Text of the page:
Psst... the UK is not a democracy (nor is the US, but that's another post), they are a constitutional monarchy and their constitution is quite lacking with regards to enumerated limits of governmental power the way the US's is... as such there is less of a ‘right to privacy' there than there is here. Know why? They don't have a codified written constitution!



    If the UK is not a democracy then what is it doing over in IRAQ? are you saying that MR Blair is trying to give the IRAQI people something that his own country does not already enjoy?
     
    If the US is not a democracy then what is the US exactly? A fascist republic?

    I think you need to get out more, better yet ask around which country your living in. You might be surprised in to find out that your living in  some forest in the amazon.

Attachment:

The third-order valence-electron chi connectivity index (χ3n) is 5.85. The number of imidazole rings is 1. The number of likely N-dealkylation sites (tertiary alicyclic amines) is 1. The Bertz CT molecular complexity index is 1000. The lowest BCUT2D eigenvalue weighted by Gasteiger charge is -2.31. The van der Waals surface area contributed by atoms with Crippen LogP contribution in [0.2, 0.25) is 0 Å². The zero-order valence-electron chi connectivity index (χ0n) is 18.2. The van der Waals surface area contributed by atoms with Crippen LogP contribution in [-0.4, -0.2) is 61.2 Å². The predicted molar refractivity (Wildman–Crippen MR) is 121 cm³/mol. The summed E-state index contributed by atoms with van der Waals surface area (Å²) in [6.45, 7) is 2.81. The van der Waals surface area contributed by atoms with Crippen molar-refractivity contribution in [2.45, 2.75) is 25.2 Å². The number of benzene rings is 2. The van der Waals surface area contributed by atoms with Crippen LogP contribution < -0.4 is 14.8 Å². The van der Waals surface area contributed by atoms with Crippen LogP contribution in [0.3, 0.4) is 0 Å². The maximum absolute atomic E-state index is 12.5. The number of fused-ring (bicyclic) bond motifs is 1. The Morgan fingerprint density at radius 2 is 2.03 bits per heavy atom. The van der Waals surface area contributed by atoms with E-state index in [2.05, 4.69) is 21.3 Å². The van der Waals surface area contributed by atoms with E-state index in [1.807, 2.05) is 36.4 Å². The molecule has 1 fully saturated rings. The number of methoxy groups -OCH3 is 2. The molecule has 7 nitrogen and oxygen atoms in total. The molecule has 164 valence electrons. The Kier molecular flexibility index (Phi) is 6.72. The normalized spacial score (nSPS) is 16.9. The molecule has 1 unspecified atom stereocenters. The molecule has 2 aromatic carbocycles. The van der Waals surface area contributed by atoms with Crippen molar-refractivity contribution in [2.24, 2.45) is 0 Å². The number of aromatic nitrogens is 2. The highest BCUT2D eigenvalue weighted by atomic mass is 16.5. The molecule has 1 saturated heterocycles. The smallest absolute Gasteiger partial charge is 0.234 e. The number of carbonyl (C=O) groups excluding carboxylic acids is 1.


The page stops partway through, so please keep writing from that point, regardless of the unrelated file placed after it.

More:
dahat wrote:
    

    More so, had you actually read the US Constitution... (you know, the little thing you claim has a section that makes "defaming a minority group of people's religious system" illegal) you'd run into something we call the 4th amendment which says:

    United States Constitution: Fourth Amendment wrote:
    The right of the people to be secure in their persons, houses, papers, and effects, against unreasonable searches and seizures, shall not be violated, and no Warrants shall issue, but upon probable cause, supported by Oath or affirmation, and particularly describing the place to be searched, and the persons or things to be seized.